|Abstract||Stylistic inimitability, al-i‘jāz al-balāghī, is one of the cornerstones of the Qur’anic textual structure. Based on the inability of the Arabs of the time to compose even one verse like that of the Qur’an, Muslim scholars believe that the stylistic structure of the Qur’an is unique in that no human being can produce anything like it. Based on an analysis of stylistic inimitability by six translators, my thesis shows that the translators understand the significance of the features and have generally tried to maintain it in English, except in cases where the structure of English doesn’t allow that. An exception is the translation by Abdel Haleem, who chooses not to retain the Arabic structure order if it goes against the contemporary English features.
Unlike many critics of Qur’an translation who argue that such translations are incorrect, I argue that this is the result of the privileging of the audience. One key finding of this study is that dominant assessments of Qur’an translation are based on two unrealistic assumptions, namely (1) correctness means faithfulness to the source language, and (2) successful translation must render the totality of meanings.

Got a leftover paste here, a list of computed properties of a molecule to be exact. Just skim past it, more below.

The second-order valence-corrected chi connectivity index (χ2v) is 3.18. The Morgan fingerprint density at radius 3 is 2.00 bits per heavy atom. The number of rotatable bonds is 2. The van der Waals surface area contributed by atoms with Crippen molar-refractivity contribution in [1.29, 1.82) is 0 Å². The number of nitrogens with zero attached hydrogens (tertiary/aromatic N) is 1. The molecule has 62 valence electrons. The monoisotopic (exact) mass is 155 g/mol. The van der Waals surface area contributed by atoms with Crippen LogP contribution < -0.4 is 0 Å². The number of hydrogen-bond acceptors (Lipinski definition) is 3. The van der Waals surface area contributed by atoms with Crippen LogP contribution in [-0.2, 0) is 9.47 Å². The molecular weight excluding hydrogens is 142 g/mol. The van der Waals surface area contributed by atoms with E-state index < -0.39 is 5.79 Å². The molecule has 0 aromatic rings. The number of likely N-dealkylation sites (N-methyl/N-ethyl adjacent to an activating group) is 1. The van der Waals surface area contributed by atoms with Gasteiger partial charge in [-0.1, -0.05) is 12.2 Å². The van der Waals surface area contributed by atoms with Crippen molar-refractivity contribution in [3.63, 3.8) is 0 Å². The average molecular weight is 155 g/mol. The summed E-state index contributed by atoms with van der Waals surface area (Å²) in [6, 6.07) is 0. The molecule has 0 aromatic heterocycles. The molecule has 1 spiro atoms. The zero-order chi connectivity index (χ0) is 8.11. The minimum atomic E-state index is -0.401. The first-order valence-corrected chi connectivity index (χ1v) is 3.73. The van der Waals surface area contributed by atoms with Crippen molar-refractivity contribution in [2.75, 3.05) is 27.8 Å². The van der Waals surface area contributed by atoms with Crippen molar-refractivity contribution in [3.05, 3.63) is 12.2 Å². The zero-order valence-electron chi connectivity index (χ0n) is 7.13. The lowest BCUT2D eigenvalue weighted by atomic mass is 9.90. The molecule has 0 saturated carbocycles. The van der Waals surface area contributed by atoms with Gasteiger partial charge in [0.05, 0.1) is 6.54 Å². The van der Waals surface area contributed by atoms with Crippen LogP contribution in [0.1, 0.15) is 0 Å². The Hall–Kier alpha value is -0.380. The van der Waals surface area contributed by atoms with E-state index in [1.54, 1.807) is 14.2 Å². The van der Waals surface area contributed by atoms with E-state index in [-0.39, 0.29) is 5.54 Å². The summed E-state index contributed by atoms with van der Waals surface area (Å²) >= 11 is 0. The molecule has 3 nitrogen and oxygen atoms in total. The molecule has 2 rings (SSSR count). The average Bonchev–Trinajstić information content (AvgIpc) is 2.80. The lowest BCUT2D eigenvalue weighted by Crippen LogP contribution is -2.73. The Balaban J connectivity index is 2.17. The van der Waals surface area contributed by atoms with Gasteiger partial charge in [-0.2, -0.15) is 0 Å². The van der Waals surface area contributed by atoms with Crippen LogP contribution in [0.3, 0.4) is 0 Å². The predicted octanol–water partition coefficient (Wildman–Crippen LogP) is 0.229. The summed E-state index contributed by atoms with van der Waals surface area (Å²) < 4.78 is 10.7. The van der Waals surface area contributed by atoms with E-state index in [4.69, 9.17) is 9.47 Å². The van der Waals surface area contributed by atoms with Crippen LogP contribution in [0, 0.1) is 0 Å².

Analyzing Abdel Haleem’s translation, I also show that there is a real danger of translators diverging from the source language text to achieve communication for the target audience. I have shown that what’s needed is the execution of the principle of loyalty rather than faithfulness. This study underlines the need to examine the prevalent benchmarks of assessment through an engagement with recent translation theories, which will help understand factors other than the primacy of source language, allowing researchers to delve deeper in the factors such as the audience, the purpose, and the ideology.